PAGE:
intermediate. When pyridine react, it gives substitution at the 3-position, analogous to the meta substitution

Nucleophilic Aromatic Substitution of Pyridine


it is activated toward nucleophilic aromatic substitution. If there is a good leaving group at either the 2-position or the 4-position, a nucleophile can
attack and displace the leaving group

Alkylation of Amines by Alkyl Halides


Amines react with primary alkyl halides to give alkylated ammonium halides. Alkylation proceeds by the SN2 mechanism
The disadvantage of direct alkylation lies in stopping it at the desired stage because nucleophilicity of tertiary > secondary> primary .

Alkylation of amines can give good yields of the desired alkylated products in two types of reactions:

1) Exhaustive alkylation to the tetraalkylammonium salt


A mild base ( NaHCO3 or dilute NaOH) is added to deprotonate the intermediate alkylated amines and to neutralize the HX formed

2) Reaction with a large excess of ammonia

Acylation of Amines by Acid Chlorides

The acid chloride is more reactive than a ketone or an aldehyde.


The amide produced in this reaction usually does not undergo further acylation. Amide sare stabilized by a resonance . As a result, amides are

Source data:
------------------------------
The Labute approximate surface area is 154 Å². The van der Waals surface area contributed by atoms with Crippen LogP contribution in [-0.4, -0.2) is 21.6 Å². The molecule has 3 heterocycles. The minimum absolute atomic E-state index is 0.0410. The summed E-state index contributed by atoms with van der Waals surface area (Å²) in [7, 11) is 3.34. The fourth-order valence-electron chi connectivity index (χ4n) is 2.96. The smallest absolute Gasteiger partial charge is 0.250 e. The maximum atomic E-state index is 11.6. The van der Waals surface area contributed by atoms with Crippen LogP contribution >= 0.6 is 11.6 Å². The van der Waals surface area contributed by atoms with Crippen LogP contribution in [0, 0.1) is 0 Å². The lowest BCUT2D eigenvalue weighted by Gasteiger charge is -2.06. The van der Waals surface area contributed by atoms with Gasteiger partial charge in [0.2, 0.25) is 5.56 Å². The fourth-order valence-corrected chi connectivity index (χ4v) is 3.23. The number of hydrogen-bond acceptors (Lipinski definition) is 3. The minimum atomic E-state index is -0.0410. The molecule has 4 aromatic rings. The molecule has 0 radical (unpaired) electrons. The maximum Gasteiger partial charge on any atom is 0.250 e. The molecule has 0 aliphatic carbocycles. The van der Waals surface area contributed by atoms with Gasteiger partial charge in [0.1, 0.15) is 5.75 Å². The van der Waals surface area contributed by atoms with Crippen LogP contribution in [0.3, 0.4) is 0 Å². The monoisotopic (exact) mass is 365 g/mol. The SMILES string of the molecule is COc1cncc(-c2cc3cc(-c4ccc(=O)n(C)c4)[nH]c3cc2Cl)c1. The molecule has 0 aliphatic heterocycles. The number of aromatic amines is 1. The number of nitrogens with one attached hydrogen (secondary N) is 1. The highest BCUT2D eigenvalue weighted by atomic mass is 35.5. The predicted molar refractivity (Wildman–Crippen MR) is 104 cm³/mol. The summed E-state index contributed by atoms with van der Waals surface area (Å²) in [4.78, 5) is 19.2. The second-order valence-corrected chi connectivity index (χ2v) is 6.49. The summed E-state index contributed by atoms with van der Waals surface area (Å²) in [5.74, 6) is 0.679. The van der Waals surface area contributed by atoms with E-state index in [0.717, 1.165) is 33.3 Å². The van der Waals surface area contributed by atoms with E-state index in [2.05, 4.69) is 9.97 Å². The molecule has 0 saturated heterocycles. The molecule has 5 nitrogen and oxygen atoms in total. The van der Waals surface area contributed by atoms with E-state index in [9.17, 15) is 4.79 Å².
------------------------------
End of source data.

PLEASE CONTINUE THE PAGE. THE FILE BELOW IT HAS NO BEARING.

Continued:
much less basic and less nucleophilic than amines
The diminished basicity of amides can be used to advantage in electrophilic aromatic substitutions. For example, if the amino group of aniline is
acetylated to give acetanilide, the resulting amide is still activating and ortho, para-directing. Unlike aniline, however, acetanilide may be treated
with acidic

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with acidic

Amines as Leaving Groups: The Hofmann Elimination


An amino group can be converted to a good leaving group by exhaustive methylation,which converts it to a quaternary ammonium salt that can
leave as a neutral amine.Exhaustive methylation is usually accomplished using methyl iodide.
Elimination of the quaternary ammonium salt generally takes place by the E2 mechanism,which requires a strong base. To provide the base, the
quaternary ammonium iodide is converted to the hydroxide salt by treatment with silver oxide.

Problem-solving Hint
The key to solving Hofmannelimination problems is to find allpossible ways the compound caneliminate. Then, the one that gives
the least substituted alkene is probably favored

Oxidation of Amines; The Cope Elimination


Amines are notoriously easy to oxidize. Most amines are oxidized by common oxidants such as permanganate, and peroxyacids.
Tertiary amines are oxidized to amine oxides. Because of the positive charge on nitrogen, the amine oxide may undergo a Cope